Significant differences in cortical thickness between aMCI and NC were tested twice using the two-sample t-tests at homologous vertices while controlling for the effect of age and gender. The random field theory (RFT)-based cluster analysis was used to perform the multiple comparison correction in both comparisons of MCI_M1 vs NC_M1 and MCI_M2 vs NC_M2 . We set a threshold for this analysis so that only contiguous vertex with a p value <0.001 was used to define clusters. Then a corrected cluster-wise p-value was obtained using the RFT. The significant level for clusters was set at p<0.05 after the multiple comparisons and only clusters with a minimum of 100 points were reported .
We also compared the atrophy rate of two years between aMCI and NC. At first, two matrixes of cortical thickness atrophy rate at every vertex were obtained through the cortical thickness of MCI_M1 minus those of MCI_M2 and then NC_M1 minus NC_M2. The data was then regressed to remove the effects of gender and age. Finally the two-sample t-tests were used to test for statistically significant differences in cortical thickness atrophy rate at homologous vertices between the aMCI and NC. The random field theory (RFT)-based cluster analysis was also used here to perform the multiple comparison correction. The significant level and the size for cluster were same as the setting above.
Finally, the Pearson correlation coefficients were used to explore whether there were some relationships between brain atrophy and neural functional decline. We did the same analysis for aMCI and NC separately. Initially we obtained the differences of cortical thickness and the differences of MMSE scores over two years. Then the Pearson correlation between the differences of cortical thickness and the differences of MMSE scores was performed for every vertex. To correct for multiple comparison, a FDR test was performed using a p value of 0.01 .
Longitudinal changes of cortical thickness in aMCI and NC
We compared the cortical thickness of the two scans over two years at homologous vertices. Significant differences were found in both the MCI_M1/MCI_M2 and NC_M1/NC_M2 comparisons. In the groups two years later (MCI_M2 and NC_M2), cortical thickness on all the significantly different vertices is thinner than those in the baseline scan.
Figure?- shows the vertexby-vertex differences in cortical thickness between the MCI_M1 and MCI_M2. Table?/ only contains detailed information about atrophied regions which contain more than 2000 vertices with the total of 327684 vertices in the whole brain. The thickness changes were found to be quite widespread throughout the cortex especially in the left hemisphere. The atrophy mainly appeared in the frontal lobe, the parietal lobe and the temporal lobe whilst the cortical changes were also seen in the occipital lobe, the parahippocampal gyrus and the insula. In the frontal lobe, the most significant differences appeared in the precentral gyrus, the prefrontal cortex and mediainferior prefrontal area. In the parietal lobe, atrophied areas mainly included primary somatosensory cortex, somatosensory association cortex and some parts of Wernicke's area. Some degree of change could also be seen bilaterally on the superolateral temporal lobes.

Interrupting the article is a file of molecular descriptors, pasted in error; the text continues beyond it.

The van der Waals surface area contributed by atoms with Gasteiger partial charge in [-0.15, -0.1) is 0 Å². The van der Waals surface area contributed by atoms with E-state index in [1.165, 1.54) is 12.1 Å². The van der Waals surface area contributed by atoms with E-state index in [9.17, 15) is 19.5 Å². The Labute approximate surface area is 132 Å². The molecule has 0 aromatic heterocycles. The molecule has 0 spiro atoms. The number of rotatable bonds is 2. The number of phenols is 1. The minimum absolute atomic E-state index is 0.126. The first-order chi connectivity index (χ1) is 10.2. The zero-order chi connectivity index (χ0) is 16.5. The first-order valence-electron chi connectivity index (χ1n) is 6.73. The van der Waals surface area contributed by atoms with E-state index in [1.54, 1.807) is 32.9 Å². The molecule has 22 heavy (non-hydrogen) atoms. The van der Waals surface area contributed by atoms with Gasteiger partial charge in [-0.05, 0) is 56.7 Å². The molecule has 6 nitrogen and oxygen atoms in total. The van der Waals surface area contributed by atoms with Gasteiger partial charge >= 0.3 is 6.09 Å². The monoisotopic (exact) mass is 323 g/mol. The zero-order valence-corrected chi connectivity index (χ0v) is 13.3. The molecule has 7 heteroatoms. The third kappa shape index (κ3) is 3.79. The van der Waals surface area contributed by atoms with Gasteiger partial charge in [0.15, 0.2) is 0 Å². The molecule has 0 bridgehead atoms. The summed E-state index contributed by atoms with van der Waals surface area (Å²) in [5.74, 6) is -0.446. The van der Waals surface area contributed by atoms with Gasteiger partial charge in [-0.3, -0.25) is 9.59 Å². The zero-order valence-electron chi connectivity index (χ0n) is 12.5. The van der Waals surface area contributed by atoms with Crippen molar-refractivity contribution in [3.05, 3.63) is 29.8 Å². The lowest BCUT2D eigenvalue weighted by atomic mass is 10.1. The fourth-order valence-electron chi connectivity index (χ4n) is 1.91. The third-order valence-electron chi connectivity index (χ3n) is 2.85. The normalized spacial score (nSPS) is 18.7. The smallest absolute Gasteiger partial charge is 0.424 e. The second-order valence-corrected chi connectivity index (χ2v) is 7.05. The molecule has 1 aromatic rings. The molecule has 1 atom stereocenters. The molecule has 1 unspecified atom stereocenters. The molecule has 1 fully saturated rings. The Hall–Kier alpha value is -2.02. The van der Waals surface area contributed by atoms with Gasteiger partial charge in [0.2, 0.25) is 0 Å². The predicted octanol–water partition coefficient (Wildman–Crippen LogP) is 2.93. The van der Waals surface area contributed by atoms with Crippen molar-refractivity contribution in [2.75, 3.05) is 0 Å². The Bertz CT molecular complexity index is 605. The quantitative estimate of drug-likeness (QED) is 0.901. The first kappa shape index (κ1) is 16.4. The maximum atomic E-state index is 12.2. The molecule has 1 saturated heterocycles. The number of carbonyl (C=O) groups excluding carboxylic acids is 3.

Figure 1. Differences of cortical thickness between the baseline and two years later in aMCI.
The red/yellow showed the significantly different cortical thickness between the MCI_M1 and MCI_M2 groups. Only significantly reduced cortical thickness was found in the MCI_M2 group. The color bar indicated the vertex-wise p-value which ranged from 0 to 0.01 with the correction for multiple comparisons.doi:10.1371/journal.pone.0048973.g001
Table 1. Brain regions demonstrating significant difference in cortical thickness between MCI_M1 and MCI_M2 groups.doi:10.1371/journal.pone.0048973.t001
The differences of cortical thickness between the NC_M1 and NC_M2 (Figure ) were not so generalized as those seen between the MCI_M1 and MCI_M2. The mainly atrophied regions are summarized in Table _. The most significant atrophy appeared in the left parahippocampal gyrus, right superior temporal gyrus and right superior temporopolar area as indicated by the areas shown in red. In contrast to those seen between MCIM1 and MCI_M2, changes between NC_M1 and NC_M2 were more prominent in the right hemisphere than the left.